Who are the best breeders? This question is discussed endlessly among dog fanciers everywhere, including in this column in the past. Experts disagree, as witnessed by the controversy that erupts each year when AKC announces its list of “Breeder of the Year” nominees. Most people will acknowledge that while AKC often gets it right, there have also been a few decisions that leave anyone who’s familiar with the American dog show scene scratching their heads.
Yet everyone agrees it’s a wonderful idea to honor the breeders. They are the often unsung heroes of our sport, the backroom workers who combine lofty goals and a high degree of idealism with the most basic, down- and-dirty work on the ground. Breeding dogs is not for the squeamish, but you still need to have the soul of an artist to succeed at the highest level, to be more than “just a name in the catalog,” as someone put it.
Raising a litter of healthy puppies is an achievement in itself. To do so repeatedly and achieve any level of success is certainly worthy of praise. One would expect the AKC Breeder of the Year nominees to clearly be the best in their breed and their group. That’s sometimes true, but not always. And for such a highly prestigious award as this, that’s a problem.
Is there really no way to define clear, independent criteria for measuring a breeder’s success? What kind of research does AKC do to find the nominees? What are the main considerations? AKC simply says that these are “outstanding” breeders who have “dedicated their lives to improving the health, temperament and longevity of their chosen breed.” That’s a tall order, but it’s also rather vague. Here are a few things that probably ought to be taken into consideration:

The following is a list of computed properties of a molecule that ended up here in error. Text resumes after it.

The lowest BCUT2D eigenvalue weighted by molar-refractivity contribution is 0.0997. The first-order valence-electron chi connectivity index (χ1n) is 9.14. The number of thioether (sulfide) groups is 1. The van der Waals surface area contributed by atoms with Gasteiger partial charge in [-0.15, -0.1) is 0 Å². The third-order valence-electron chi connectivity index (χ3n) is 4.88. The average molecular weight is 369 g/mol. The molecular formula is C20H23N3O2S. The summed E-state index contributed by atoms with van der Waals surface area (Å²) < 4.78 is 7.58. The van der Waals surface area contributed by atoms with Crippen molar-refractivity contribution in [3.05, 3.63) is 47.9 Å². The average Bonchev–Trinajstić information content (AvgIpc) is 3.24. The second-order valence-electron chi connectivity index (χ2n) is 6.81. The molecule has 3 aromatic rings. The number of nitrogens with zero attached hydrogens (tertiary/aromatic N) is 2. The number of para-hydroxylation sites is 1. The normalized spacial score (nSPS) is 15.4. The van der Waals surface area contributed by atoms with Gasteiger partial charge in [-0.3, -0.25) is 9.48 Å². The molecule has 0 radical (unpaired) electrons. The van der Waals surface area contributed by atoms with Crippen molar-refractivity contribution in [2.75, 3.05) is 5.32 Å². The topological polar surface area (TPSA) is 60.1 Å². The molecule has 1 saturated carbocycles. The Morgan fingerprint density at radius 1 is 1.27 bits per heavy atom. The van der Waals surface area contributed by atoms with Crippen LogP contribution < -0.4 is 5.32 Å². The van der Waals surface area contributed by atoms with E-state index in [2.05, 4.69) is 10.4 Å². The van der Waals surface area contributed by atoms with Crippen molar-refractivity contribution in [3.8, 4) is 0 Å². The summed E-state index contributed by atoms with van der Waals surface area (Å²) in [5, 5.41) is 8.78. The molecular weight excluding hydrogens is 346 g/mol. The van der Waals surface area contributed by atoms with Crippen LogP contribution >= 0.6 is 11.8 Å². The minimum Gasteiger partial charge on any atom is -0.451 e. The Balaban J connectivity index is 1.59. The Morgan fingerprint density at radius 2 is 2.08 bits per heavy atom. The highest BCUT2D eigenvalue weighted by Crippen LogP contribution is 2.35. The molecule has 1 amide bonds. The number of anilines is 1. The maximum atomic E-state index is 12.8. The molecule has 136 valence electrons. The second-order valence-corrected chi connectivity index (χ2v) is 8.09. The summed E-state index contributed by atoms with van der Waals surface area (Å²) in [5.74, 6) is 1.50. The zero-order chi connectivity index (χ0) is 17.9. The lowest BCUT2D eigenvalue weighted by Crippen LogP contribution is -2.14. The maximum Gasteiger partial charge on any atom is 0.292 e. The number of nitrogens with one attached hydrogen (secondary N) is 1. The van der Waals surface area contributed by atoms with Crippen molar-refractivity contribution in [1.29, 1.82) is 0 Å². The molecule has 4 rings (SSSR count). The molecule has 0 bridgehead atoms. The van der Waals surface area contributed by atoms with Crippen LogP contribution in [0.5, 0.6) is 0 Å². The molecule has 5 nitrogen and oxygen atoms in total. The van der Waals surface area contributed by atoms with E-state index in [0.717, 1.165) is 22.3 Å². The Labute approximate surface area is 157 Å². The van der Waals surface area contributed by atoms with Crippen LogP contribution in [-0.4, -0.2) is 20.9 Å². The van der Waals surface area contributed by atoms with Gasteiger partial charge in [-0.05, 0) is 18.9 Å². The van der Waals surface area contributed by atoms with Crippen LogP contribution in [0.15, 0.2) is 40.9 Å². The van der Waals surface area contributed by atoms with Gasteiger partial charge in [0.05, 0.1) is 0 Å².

- Longevity. At least a couple of decades’ breeding activity should be required.
- Health. Both breeding stock and offspring must have successfully passed the required health tests.
- Home conditions and ethics. What are the kennel facilities like? Do the dogs live happy, healthy lives? How does the breeder deal with pet buyers?
- Success ratio. Obviously you need to breed more than an occasional litter to reach top breeder status, but the percentage of winners should be proportionate to the number of litters and puppies bred.
- Show ring success. How many champions? Specialty winners? All-breed wins? (The latter is perhaps the least important, but also the easiest to check. My records of AKC all-breed Best in Shows for the past decade indicate that some nominees have not experienced much, or any, success in this area.)
- Performance success. This is obviously impossible to measure in some breeds, but obedience achievements, and now the CGC title, count for something, as would of course field and working degree titles.
Not everyone is capable of revolutionizing their breed the way Pat Trotter and her Vin-Melca Norwegian Elkhounds did, for example. Pat was honored with AKC’s Lifetime Achievement award in Orlando in December. Nobody is more worthy; few can come even close to achieving Pat’s success — but she sets an example that I hope all AKC “Breeder of the Year” nominees aspire to.
Finally, some figures that looked suspious proved to be, in fact, totally incorrect. As one reader pointed out, the French Kennel Club, the Societe Centrale Canine, states on its website that it registers 700,000 dogs annually — more than AKC does. That figure should be 200,000 and was apparently the result of a “typographical malfunction>” Thanks to Dogs In Review contributor Karl Donvil; Dr. Peter Friedrich, president of the German KC (VDH); and Christian Eymar Dauphin, the new SCC president, for confirming the correct figure.
This means that AKC really is the biggest purebred dog registry in the world, just as claimed — so far. But watch out for Russia, Japan and China, up- and-coming dog countries poised to overtake our position.
From the January 2013 issue of Dogs In Review magazine. Purchase the January 2013 digital back issue or subscribe to receive 12 months of Dogs In Review magazine.